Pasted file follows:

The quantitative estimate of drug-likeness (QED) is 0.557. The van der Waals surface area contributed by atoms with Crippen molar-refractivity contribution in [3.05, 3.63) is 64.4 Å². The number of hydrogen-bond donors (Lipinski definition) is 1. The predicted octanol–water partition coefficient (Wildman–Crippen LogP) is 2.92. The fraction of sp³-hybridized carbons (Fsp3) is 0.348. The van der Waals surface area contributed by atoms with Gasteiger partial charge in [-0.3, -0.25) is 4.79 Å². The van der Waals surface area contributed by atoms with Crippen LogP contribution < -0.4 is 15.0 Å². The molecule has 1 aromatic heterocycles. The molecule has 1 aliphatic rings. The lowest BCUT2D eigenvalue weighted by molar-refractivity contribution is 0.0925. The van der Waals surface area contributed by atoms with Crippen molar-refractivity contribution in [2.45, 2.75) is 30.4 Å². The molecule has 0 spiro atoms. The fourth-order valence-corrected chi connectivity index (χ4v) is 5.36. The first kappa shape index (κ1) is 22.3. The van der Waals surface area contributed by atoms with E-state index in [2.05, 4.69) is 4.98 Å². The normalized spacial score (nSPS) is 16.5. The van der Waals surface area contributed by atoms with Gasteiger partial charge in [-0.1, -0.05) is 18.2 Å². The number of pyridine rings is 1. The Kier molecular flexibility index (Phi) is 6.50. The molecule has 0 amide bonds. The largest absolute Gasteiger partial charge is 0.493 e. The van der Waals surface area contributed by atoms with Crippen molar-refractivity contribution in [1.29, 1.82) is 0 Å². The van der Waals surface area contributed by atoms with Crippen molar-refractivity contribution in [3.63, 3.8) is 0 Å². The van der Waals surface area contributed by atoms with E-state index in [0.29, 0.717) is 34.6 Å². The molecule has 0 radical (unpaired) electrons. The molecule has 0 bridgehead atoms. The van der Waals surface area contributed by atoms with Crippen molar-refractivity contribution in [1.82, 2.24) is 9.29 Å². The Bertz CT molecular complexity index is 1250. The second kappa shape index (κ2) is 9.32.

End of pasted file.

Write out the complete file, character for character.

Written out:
The quantitative estimate of drug-likeness (QED) is 0.557. The van der Waals surface area contributed by atoms with Crippen molar-refractivity contribution in [3.05, 3.63) is 64.4 Å². The number of hydrogen-bond donors (Lipinski definition) is 1. The predicted octanol–water partition coefficient (Wildman–Crippen LogP) is 2.92. The fraction of sp³-hybridized carbons (Fsp3) is 0.348. The van der Waals surface area contributed by atoms with Gasteiger partial charge in [-0.3, -0.25) is 4.79 Å². The van der Waals surface area contributed by atoms with Crippen LogP contribution < -0.4 is 15.0 Å². The molecule has 1 aromatic heterocycles. The molecule has 1 aliphatic rings. The lowest BCUT2D eigenvalue weighted by molar-refractivity contribution is 0.0925. The van der Waals surface area contributed by atoms with Crippen molar-refractivity contribution in [2.45, 2.75) is 30.4 Å². The molecule has 0 spiro atoms. The fourth-order valence-corrected chi connectivity index (χ4v) is 5.36. The first kappa shape index (κ1) is 22.3. The van der Waals surface area contributed by atoms with E-state index in [2.05, 4.69) is 4.98 Å². The normalized spacial score (nSPS) is 16.5. The van der Waals surface area contributed by atoms with Gasteiger partial charge in [-0.1, -0.05) is 18.2 Å². The number of pyridine rings is 1. The Kier molecular flexibility index (Phi) is 6.50. The molecule has 0 amide bonds. The largest absolute Gasteiger partial charge is 0.493 e. The van der Waals surface area contributed by atoms with Crippen molar-refractivity contribution in [1.29, 1.82) is 0 Å². The van der Waals surface area contributed by atoms with Crippen molar-refractivity contribution in [3.63, 3.8) is 0 Å². The van der Waals surface area contributed by atoms with E-state index in [0.29, 0.717) is 34.6 Å². The molecule has 0 radical (unpaired) electrons. The molecule has 0 bridgehead atoms. The van der Waals surface area contributed by atoms with Crippen molar-refractivity contribution in [1.82, 2.24) is 9.29 Å². The Bertz CT molecular complexity index is 1250. The second kappa shape index (κ2) is 9.32.